Keith Chan at hintegro transformed a nondescript two-bedroom into an open-plan, industrial-chic bachelor pad that’s bound to impress.
There comes a time in every individual’s life when they make the decision to take flight from the family nest and create an abode of their own. For auditor Ray Lin, that time came in 2018. After an intensive three-day search, he found the perfect property to purchase—a 450-square-feet flat in Tai Kok Tsui in close proximity to public transport as well as his former home. With a square layout, sweeping sea views and plenty of privacy—unlike his previous home, where everything was so close that he couldn’t open his bedroom window without worrying about the neighbours potentially looking in—the flat fulfilled all of Lin’s requirements.
The flat also featured non-structural walls—an important detail, as Lin endeavoured to convert the two-bedroom home into an open-plan studio with an industrial aesthetic. He tasked Keith Chan, founder and designer at interior design studio hintegro whose work he discovered online, with turning his vision into a reality. “Lin is very fond of rough textures and styles, for example exploded pipes,” said Chan. “He also wanted red bricks and a dark overall colour scheme.” The design concept was completed and decided upon within a mere month, while construction took another four.
Chan knocked down all the walls, opening up the kitchen and reversing the positions of the bedroom and living and dining area so that the public areas flowed into each other more naturally. The spacious bedroom also allowed Lin to have a queen bed that he could get in and out of from either side, all while enjoying access to the balcony. “Since the flat was designed to be for one person, there was no problem with privacy,” said Chan. There was a slight issue with the entrance being easily viewed from the lift area upon opening the front door, but the addition of a ceiling-height wardrobe solved that.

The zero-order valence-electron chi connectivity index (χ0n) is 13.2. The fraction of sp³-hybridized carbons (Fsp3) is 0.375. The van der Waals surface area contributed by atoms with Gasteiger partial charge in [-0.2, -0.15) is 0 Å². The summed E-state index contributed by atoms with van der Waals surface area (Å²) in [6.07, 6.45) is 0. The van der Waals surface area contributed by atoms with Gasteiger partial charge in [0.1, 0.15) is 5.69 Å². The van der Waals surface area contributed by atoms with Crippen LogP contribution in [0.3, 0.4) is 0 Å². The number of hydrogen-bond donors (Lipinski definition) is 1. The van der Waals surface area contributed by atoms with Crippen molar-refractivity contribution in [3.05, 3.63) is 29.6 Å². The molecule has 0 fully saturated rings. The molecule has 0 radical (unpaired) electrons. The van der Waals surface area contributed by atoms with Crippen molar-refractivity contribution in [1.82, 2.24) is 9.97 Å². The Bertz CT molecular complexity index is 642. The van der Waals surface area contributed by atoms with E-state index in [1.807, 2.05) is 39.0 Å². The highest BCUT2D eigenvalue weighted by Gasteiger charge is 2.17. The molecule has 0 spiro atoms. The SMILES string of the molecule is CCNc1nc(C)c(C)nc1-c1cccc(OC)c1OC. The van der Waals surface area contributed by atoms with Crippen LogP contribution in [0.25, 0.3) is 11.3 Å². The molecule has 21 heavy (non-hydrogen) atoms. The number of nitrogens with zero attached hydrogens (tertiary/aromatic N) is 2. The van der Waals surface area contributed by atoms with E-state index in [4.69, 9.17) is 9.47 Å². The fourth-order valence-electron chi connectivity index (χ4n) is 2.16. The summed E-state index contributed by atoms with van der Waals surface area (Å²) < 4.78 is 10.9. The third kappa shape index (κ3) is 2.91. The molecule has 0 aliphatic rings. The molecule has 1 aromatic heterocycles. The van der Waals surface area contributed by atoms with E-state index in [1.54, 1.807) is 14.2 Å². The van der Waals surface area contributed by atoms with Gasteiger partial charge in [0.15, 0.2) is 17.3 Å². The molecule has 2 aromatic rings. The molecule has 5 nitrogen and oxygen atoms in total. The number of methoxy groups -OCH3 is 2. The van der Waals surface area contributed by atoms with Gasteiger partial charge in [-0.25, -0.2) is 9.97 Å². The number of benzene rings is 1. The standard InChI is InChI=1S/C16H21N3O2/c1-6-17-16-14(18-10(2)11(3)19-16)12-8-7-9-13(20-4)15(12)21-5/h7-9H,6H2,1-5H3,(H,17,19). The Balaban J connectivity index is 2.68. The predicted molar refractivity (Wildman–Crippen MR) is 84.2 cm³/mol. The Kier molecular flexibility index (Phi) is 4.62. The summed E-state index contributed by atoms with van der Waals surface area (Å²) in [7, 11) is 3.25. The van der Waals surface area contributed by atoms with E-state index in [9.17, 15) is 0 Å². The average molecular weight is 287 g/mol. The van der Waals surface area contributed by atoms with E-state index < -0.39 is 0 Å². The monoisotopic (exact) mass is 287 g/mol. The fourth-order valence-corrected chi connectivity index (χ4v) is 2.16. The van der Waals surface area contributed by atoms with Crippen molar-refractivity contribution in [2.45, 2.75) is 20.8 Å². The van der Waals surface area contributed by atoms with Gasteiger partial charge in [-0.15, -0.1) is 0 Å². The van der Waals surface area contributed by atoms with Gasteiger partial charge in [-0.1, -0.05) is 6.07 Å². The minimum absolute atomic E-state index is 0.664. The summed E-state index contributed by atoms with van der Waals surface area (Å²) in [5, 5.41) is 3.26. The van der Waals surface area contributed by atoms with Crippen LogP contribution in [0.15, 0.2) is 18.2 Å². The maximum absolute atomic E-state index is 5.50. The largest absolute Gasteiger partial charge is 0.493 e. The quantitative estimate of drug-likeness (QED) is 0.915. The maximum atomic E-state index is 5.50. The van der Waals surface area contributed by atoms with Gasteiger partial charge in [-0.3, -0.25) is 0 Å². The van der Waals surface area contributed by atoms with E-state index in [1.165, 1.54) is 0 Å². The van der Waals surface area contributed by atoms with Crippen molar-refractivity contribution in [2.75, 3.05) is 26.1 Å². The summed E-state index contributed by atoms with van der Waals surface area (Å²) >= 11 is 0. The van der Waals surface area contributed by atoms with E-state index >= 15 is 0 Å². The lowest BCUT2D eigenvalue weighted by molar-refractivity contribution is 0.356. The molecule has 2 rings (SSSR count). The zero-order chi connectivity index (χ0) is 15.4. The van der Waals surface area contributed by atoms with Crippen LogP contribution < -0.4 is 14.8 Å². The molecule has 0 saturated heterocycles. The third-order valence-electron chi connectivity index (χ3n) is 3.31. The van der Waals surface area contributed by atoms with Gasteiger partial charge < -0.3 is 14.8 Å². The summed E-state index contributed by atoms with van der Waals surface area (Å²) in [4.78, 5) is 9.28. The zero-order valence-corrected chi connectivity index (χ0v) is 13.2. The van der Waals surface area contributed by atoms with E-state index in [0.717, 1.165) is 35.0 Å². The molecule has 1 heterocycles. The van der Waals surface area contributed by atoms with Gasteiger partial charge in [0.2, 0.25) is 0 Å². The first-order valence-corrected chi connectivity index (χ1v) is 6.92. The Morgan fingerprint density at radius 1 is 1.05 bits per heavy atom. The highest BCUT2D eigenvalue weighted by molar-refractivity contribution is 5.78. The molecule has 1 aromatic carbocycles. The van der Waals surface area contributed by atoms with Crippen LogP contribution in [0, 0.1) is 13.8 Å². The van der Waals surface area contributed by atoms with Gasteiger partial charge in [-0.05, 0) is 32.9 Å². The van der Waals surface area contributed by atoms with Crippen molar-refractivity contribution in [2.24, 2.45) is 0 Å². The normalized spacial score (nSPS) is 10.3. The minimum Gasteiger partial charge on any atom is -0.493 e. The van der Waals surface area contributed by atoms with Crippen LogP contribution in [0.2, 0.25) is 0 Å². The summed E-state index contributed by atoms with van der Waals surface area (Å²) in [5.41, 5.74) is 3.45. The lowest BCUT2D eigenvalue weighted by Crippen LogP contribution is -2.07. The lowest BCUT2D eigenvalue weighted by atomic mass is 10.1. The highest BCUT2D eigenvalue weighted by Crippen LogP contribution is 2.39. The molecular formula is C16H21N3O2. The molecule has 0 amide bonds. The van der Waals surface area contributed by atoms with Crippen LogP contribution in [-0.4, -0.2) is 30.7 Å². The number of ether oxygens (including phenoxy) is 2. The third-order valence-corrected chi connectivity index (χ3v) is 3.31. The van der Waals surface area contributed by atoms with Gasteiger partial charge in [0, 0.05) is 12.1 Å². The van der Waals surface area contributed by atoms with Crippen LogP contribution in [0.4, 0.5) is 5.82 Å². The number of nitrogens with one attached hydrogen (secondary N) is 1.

The open layout also meant that Lin could watch the 65-inch living room TV directly from bed. To ensure that the bedroom could be closed off when Lin had company over, however, Chan installed custom-designed bi-fold doors between the bedroom and the living area, allowing for easy and flexible transformation of the space.
In order to imbue the home with the industrial yet elegant vibe that Lin desired, Chan went with dark wooden flooring and cabinetry, rendered concrete and brick walls in the bedroom and living area, white subway tiles in the kitchen, and a black leather Karimoku sofa. Considering the home’s modest size, most of the furnishings and fixtures were custom-built by hintegro to ensure that they fit. “We wanted to create a masculine, gentlemanly mood for the apartment so that we could imagine the client sipping a glass of whiskey there after a busy work day,” explained Chan.
An at-home bar artfully suspended above the dining table definitely contributed to the sophisticated bachelor pad look. Chan drew on his previous experiences creating bars for venues such as Mizunara: The Library in Wan Chai for inspiration. “When creating an at-home bar, it’s important to blend the kitchen and the dining area,” advised Chan. “Selecting material is another main concern. I would suggest materials that are easy to clean and maintain. Also, you have to be careful with wine storage.” Placing wine near the window and exposing it to sunlight in the process is a definite no-no.
The kitchen and dining area has proven to be Lin’s favourite space in the home. “He loves cooking and he usually invites friends to come over and enjoy wine together,” recounted Chan.